You Do More Harm to Yourself Than Others Could Ever Do


“Unless you are a thug or have a criminal record or you are just a jack***, some Black people don’t think you are Black enough,” said Charles Barkley about recent comments by members of the Seattle Seahawks that quarterback Russell Wilson is not “Black enough.”

“It’s a dirty little secret in our community,” the basketball Hall of Hamer continued.  “I want Black kids to be strong and intelligent.  We’re telling kids if you are doing good in schools, you are acting White.  If you speak intelligently, then you are acting White.  That is bull****.  It’s one of the reasons we as a group struggle.  We don’t have respect for each other.”

Although the outspoken Barkley has been criticized by some for his controversial comments, he is absolutely correct in his assessment of some in the Black community.  Furthermore, anyone who does not see the validity in his comments is either in denial or they have been living under a rock since slavery.

What is most unfortunate is every so-called “successful” or “educated” African American probably has their own story of how love from their community turned to animosity when they started achieving greatness.

When I first started the love from my peers was immediate.

People that I knew only in passing began showing their support because they knew where my journey started and they were excited to see where it was headed.

Furthermore, many believed that Black men needed an outlet to address issues that were affecting them and provided the perfect outlet.

However, when dreams became a reality that love unfortunately turned into animosity.

When my interviews with up-and-coming artists turned into interviews and promotional events with the likes of Kevin Hart and Marlon Wayans you could feel the negative vibe in the air.

Intelligent conversations that had been commonplace began to be looked down upon.  And the admiration and respect that I had once received seemed to be given more to the killers, dealers and prostitutes of the community.

However, what Barkley correctly admitted later is that all races experience the same thing to a certain degree.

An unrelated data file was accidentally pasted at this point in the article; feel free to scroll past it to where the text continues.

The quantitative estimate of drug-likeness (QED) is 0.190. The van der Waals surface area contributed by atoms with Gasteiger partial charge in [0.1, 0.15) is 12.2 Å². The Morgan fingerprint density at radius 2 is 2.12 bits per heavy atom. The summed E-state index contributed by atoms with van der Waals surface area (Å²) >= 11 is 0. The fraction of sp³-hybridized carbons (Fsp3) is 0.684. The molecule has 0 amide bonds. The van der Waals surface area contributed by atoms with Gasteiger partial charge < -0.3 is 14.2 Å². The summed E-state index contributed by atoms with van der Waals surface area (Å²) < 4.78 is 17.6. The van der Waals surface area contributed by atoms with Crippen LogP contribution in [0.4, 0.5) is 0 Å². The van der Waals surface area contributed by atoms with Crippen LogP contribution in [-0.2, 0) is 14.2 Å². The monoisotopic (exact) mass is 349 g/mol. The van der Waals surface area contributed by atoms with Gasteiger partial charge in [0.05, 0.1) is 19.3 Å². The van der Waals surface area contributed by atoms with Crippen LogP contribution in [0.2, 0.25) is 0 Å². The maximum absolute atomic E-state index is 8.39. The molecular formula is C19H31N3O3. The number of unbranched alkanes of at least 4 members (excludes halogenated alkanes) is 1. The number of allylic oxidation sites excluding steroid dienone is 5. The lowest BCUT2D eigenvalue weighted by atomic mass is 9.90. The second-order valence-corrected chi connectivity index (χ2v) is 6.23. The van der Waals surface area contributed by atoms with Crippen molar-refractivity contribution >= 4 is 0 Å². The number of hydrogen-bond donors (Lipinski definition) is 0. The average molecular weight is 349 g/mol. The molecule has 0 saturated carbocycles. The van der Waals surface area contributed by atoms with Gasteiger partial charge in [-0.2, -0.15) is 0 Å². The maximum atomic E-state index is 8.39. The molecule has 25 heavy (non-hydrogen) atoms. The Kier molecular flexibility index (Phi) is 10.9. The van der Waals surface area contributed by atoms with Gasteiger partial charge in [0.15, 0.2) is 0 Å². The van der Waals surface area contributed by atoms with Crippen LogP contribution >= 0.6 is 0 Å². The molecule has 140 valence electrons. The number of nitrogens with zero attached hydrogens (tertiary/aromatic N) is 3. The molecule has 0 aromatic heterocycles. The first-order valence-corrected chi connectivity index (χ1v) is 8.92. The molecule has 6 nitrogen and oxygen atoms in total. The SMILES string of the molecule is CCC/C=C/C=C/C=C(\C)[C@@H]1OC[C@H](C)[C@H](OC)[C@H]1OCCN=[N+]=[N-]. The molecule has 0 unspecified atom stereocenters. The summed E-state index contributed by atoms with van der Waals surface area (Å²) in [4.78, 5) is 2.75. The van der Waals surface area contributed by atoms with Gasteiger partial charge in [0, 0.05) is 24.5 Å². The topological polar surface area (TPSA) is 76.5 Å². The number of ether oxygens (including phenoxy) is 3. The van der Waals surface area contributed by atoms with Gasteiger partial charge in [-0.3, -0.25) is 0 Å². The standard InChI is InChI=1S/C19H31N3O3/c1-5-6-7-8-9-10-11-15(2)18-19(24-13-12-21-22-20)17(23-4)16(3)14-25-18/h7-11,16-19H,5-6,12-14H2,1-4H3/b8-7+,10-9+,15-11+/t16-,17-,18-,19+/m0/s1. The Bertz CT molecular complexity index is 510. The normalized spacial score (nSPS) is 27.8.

“I’m learning my Hispanic friends went through the exact thing,” Barkley said.  “A Native American friend of mine went through the same thing.  When he went away to college, [people said] ‘Oh, you don’t want to be part of the tribe anymore.’”

Likewise, my childhood friend Shane Dinwiddie, who happens to be White, said that educated Whites experience the same jealousy from uneducated Whites who view them as “entitled, prissy and unrealistic.”

He went on to say that many have a “woe is me mentality” when they assess their life and their accomplishments.

Nevertheless, it hurts more when an African American experiences that jealousy from his own community because the African American community should know how much of an uphill battle it is for one of us to get an opportunity to shine in a predominately White society.

Everyone knows the struggle that African American quarterbacks had to endure to get an equal opportunity so it hurts more when your own community is the group trying to hold you down.

Everyone affiliated with the Black press knows how hard it is for Black media entities to survive because of the prejudice they experience at the hands of advertising executives, so it hurts more when one’s own community does not support such companies.

Other races have to deal with the same type of jealousy that we face from our peers but when you combine that internal envy and hate with the racism we receive from other communities it sometimes makes success unbearable or even unachievable.

It is time that those that are supposedly “Black enough” start acting like they care about their community and its people and stop helping bigots in their quest to hold us down.

Sometimes it seems that the people claiming to be “Black enough” are those that are least likely to support a Black-owned business, go to a historically Black college or even support a Black candidate for public office.

If one falls into one of the aforementioned categories, it might be them that are not “Black enough,” not the person striving to lift him or herself up and uplift their community.

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